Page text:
BACE Inhibitors Fail Safety Controls for Alzheimer’s Drugs

  • Alzheimer's drug researchClinical trials for BACE inhibitors, thought to be a possibility for Alzheimer’s treatment, were stopped last week because of potential toxicity problems. BACE inhibitors are a drug class known as beta secretase. This particular study was being conducted by Eli Lilly, though other companies have been testing similar drugs.


    The need to stop the BACE study represents another significant blow to drug companies in their race to develop the first drug to treat or prevent Alzheimer’s disease. Last fall, the injectable drug Solanezumab failed in late stage studies to slow progression of Alzheimer's among patients with mild to moderate disease.

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    Solanezumab is now being tested in patients with mild cognitive impairment (MCI) or very early stage Alzheimer's disease since it did show some promise in that particular patient population. According to an article on Reuters, a similar drug, Bapineuzumab, “has been largely written off by investors after failing to slow progression of Alzheimer's in its late-stage trials.”


    Solanezumab and Bapineuzumab were developed to potentially block beta-amyloid, which is a protein that forms brain plaques considered by many scientists to be a prime cause of Alzheimer's disease. The newer beta secretase inhibitors were meant to indirectly prevent buildup of beta-amyloid by blocking an enzyme called BACE1.


    The bottom line is that so far neither approach has been proven to work, or in the case of BACE, been proven to be safe if it did work. So now what?


    Vitamin B12, vitamin B6 and folic acid

    Last month I wrote about a study that shows promise using vitamins B12 and B6 as well as folic acid that are already available and have been established as safe for human consumption.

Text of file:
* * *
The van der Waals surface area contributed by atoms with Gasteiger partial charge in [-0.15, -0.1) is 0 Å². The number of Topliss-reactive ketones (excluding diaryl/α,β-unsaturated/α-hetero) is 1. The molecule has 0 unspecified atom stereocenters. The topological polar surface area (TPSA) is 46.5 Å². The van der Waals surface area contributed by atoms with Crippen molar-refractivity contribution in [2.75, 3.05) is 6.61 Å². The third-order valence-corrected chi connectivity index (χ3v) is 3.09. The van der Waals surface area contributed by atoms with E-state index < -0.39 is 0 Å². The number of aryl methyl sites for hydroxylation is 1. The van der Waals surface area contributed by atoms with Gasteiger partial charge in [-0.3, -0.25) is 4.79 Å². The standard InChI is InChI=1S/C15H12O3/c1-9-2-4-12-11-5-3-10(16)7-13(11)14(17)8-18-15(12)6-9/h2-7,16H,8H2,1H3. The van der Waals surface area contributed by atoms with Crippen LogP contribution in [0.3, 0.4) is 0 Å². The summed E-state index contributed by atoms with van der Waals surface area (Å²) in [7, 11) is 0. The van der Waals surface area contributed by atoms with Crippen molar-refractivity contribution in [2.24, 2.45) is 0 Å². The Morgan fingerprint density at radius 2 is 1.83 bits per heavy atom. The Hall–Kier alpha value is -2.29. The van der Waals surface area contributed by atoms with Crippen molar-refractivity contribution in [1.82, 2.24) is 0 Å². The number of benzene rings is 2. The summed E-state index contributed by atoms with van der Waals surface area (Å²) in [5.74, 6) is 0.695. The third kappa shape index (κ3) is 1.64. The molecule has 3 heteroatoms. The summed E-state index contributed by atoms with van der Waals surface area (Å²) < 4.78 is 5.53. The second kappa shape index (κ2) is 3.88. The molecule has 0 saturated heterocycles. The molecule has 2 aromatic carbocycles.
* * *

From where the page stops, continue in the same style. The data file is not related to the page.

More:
"The Proceedings of the National Academy of Sciences recently published information about a study on aging volunteers that has demonstrated how this combination of B vitamins has, in their trials, slowed atrophy of gray matter in brain areas affected by Alzheimer’s disease. In the words of senior study author A. David Smith, professor emeritus of pharmacology at Oxford University in England, 'It’s a big effect, much bigger than we would have dreamt of.'"

    This treatment needs further study, but shows enough promise that, with the blessings of our doctors, we should at the very least make sure we are ingesting enough of these vital nutrients to maintain overall health.


    Exercise and diet

    Last summer researchers at Kyoto University Graduate School of Medicine in Japan concluded in a study done with mice that exercise is looking promising as one way to potentially prevent Alzheimer’s disease. Most physicians and scientists will likely support the idea that exercise may help keep the brain healthy, since it’s proven to help the heart. Heart health and brain health are closely related.


    In May, lead researcher Dr. Georgios Tsivgoulis, from the University of Alabama at Birmingham as well as the University of Athens, Greece, said after seeing the results of his own study, that "Greater adherence to Mediterranean diet was associated with lower risk of incident cognitive impairment in this large population-based study.” 


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    A Mediterranean diet consists of olive oil, nuts, fish, tomatoes, poultry, cruciferous vegetables, fruit, and dark and green leafy vegetables. In general, low amounts of high fat dairy products, red meat, organ meats and butter are consumed.


    What we can do while we await a "miracle drug"

    Alzheimer’s advocates work to provide funding for researchers working on drugs or therapies that may prevent or cure Alzheimer’s disease. We can’t allow these failed drug studies to feed hopelessness in the face of the exploding numbers of Alzheimer’s cases.


    While we wait, however, we would do well to focus on what we can do now. Proper exercise and diet, plus supplements used judiciously under the guidance of a qualified physician, can at the very least, give us a chance to stay healthy while we await a pharmaceutical breakthrough.


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    Pierson, R. (2013, June 13) Lilly halts Alzheimer's drug trial due to liver problems. Reuters. Retrieved from


    Gerlin, A. (2013, May 20) Vitamins That Cost Pennies a Day Seen Delaying Dementia. BloombergBusinessweek. Retrieved from

    American Society for Biochemistry and Molecular Biology (2012, June 27) Exercise is key in the fight against Alzheimer's disease. Retrieved from 

    McMaster University, CA (2011, February 18) Endurance Exercise Prevents Premature Aging. Retrieved from[status]=3&search[sort]=date+desc&search[has_multimedia]=

Published On: June 17, 2013